There’s an ongoing soap opera between one website and ATI public relations over who gets to go to what and under what conditions.
I’m not going to even bother linking to the complaining, because it’s a waste of time. You read for a while, then you give up, because no one comes across too admirably.
One can nitpick as to which act or actor is worse than another, but it’s like picking out the grossest turd in the middle of a sewer. The whole system stinks; it’s not just one or a few companies/websites.
The sad reality of the review process is that it is mostly and merely a corporate marketing tool hiding behind a facade of independence.
The independence is a facade because one party is much stronger than the other. So long as the corporation can effectively shut a media outlet down by withholding product, comment by that media will be generally be compromised.
Imagine the New York Times theatre critic being banned for six months from Broadway due to a bad review. Imagine the New York Times being banned from the White House because the lead correspondent chose not to attend a particular briefing.
You don’t see such things happening simply because the New York Times is too big to be shut down that way. Indeed, if such a thing were to happen, even their competitors would scream bloody murder, simply due to “Today, them; tomorrow, me.”
The playing field is much less level here.
The Subtle Slants
It’s not that every review is doomed to be a fanboy article. Any public relations unit worth it’s weight knows that a little occasional criticism must be tolerated to allow for credibility in some circles, just as any good special interest group realizes that a politician they back will not vote for their side every single time.
No, it’s often more subtle than that. You find the corporate effect in tone, in spin, in providing a positive sound bite whether deserved or not.
And mind you, this happens even when not a single word is exchanged about the matter. When you figuratively bring an 800-pound gorilla into the room for a meeting, you don’t have to tell the other participant(s), “He can kill you.”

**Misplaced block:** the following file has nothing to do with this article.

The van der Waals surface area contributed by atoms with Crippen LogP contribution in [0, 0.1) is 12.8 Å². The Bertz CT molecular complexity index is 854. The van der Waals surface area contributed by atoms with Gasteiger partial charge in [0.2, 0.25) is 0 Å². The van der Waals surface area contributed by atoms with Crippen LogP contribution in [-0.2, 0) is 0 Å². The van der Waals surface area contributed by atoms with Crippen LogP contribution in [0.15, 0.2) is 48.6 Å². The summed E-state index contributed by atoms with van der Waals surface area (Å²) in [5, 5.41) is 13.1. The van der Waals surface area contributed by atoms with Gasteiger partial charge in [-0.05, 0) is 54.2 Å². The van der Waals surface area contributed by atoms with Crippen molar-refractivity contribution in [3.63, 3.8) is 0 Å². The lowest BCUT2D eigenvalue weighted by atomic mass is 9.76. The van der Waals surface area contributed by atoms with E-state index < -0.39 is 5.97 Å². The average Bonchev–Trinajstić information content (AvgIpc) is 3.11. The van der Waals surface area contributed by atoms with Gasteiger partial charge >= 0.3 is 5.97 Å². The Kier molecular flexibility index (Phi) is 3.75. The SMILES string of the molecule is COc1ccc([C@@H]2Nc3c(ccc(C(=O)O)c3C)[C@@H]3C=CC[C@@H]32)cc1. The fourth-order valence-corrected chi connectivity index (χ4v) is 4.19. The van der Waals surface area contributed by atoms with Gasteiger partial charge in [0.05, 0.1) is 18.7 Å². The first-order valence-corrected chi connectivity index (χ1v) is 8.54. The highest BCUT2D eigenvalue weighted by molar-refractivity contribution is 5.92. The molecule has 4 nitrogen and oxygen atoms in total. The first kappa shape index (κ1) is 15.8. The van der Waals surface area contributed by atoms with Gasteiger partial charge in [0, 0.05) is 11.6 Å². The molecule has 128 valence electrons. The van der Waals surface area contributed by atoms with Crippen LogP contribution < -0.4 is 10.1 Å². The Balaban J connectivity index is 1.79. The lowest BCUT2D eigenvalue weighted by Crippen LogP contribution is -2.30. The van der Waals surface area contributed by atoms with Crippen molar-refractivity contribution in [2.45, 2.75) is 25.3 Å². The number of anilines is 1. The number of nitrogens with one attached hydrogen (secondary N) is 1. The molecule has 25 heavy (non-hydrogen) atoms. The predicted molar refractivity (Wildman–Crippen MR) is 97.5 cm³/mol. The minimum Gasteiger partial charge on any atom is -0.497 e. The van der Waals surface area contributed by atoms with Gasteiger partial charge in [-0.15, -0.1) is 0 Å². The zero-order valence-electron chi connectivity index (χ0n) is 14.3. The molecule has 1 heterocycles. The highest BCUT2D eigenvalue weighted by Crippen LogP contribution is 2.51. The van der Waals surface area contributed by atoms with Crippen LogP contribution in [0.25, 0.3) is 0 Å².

People self-censor; they tone down the negative and emphasize the positive. A few even seem to write in a sort of code inbetween the lines of a review to indicate to the more astute what the reviewer really thinks of the product.
It’s no wonder that many readers confine themselves to just look at the numbers (and well, that’s just a different field of manipulation).
And yes, occasionally someone may delude himself into thinking he’s a gorilla, too, and start threatening the gorilla, but that’s like getting high, climbing into the gorilla cage, and start punching. Natural selection tends to take care of such folks.
The Solution We’ll Never See
The only way you’ll get truly independent reviews will be for the corporations to cut out the samples, and let anybody who reviews the product buy the thing.
Unfortunately, the universe won’t be around long enough for us to see this happen voluntarily.
The corporations will never say yes because this will cut off their left marketing genital. They don’t want honesty; they want sales.
The reviewers will never say yes because it will put most of them out of business.
Most importantly, though, most in the audience don’t seem to particularly care. A large proportion of the sales aren’t rational to begin with; if you buy on fantasy or allegiance, what do you care about reality?
One could always set up something like a Consumer Reports, a place that buys all its equipment, but realistically, you’d have to pay for the reviews, and they’ll always show up later than the corporate sponsored blurbs.
One could legislate a better system, but really, what government is going to do that?
Ultimately, one gets the system one deserves, and so long as the audience accepts what we have today, that’s what we’ll keep getting.
You can’t clean out the stables when the inhabitants look at you funny and say, “What smell?”